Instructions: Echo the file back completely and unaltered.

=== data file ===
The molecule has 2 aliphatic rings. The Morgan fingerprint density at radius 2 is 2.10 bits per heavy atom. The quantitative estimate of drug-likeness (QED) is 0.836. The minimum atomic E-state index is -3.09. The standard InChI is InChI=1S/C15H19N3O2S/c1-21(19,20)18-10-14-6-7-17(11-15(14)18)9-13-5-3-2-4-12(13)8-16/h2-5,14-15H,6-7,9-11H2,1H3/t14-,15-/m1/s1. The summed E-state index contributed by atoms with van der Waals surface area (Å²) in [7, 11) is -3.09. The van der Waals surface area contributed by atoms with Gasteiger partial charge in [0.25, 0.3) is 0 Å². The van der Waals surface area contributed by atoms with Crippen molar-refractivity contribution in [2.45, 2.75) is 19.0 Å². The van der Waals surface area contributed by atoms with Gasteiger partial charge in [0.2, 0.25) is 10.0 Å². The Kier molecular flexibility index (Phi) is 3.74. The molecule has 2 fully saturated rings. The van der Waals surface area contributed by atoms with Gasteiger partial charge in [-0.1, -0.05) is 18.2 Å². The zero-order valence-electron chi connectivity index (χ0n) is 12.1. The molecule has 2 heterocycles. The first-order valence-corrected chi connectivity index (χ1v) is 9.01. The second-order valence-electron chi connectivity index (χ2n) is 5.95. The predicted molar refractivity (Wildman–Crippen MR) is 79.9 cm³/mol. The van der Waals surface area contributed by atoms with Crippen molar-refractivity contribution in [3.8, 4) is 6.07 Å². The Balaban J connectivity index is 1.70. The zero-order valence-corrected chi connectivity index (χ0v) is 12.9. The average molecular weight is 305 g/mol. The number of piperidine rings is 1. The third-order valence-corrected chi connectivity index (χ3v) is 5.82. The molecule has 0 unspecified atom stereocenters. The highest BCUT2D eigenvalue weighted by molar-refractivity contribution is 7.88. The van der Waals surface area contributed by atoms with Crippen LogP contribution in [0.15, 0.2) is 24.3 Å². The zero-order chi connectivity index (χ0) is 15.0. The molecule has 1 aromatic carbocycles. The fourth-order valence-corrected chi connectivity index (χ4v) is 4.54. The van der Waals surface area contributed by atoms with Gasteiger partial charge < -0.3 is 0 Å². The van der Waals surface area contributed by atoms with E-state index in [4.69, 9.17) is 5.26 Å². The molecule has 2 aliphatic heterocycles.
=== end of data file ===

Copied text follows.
The molecule has 2 aliphatic rings. The Morgan fingerprint density at radius 2 is 2.10 bits per heavy atom. The quantitative estimate of drug-likeness (QED) is 0.836. The minimum atomic E-state index is -3.09. The standard InChI is InChI=1S/C15H19N3O2S/c1-21(19,20)18-10-14-6-7-17(11-15(14)18)9-13-5-3-2-4-12(13)8-16/h2-5,14-15H,6-7,9-11H2,1H3/t14-,15-/m1/s1. The summed E-state index contributed by atoms with van der Waals surface area (Å²) in [7, 11) is -3.09. The van der Waals surface area contributed by atoms with Gasteiger partial charge in [0.25, 0.3) is 0 Å². The van der Waals surface area contributed by atoms with Crippen molar-refractivity contribution in [2.45, 2.75) is 19.0 Å². The van der Waals surface area contributed by atoms with Gasteiger partial charge in [0.2, 0.25) is 10.0 Å². The Kier molecular flexibility index (Phi) is 3.74. The molecule has 2 fully saturated rings. The van der Waals surface area contributed by atoms with Gasteiger partial charge in [-0.1, -0.05) is 18.2 Å². The zero-order valence-electron chi connectivity index (χ0n) is 12.1. The molecule has 2 heterocycles. The first-order valence-corrected chi connectivity index (χ1v) is 9.01. The second-order valence-electron chi connectivity index (χ2n) is 5.95. The predicted molar refractivity (Wildman–Crippen MR) is 79.9 cm³/mol. The van der Waals surface area contributed by atoms with Crippen molar-refractivity contribution in [3.8, 4) is 6.07 Å². The Balaban J connectivity index is 1.70. The zero-order valence-corrected chi connectivity index (χ0v) is 12.9. The average molecular weight is 305 g/mol. The number of piperidine rings is 1. The third-order valence-corrected chi connectivity index (χ3v) is 5.82. The molecule has 0 unspecified atom stereocenters. The highest BCUT2D eigenvalue weighted by molar-refractivity contribution is 7.88. The van der Waals surface area contributed by atoms with Crippen LogP contribution in [0.15, 0.2) is 24.3 Å². The zero-order chi connectivity index (χ0) is 15.0. The molecule has 1 aromatic carbocycles. The fourth-order valence-corrected chi connectivity index (χ4v) is 4.54. The van der Waals surface area contributed by atoms with Gasteiger partial charge < -0.3 is 0 Å². The van der Waals surface area contributed by atoms with E-state index in [4.69, 9.17) is 5.26 Å². The molecule has 2 aliphatic heterocycles.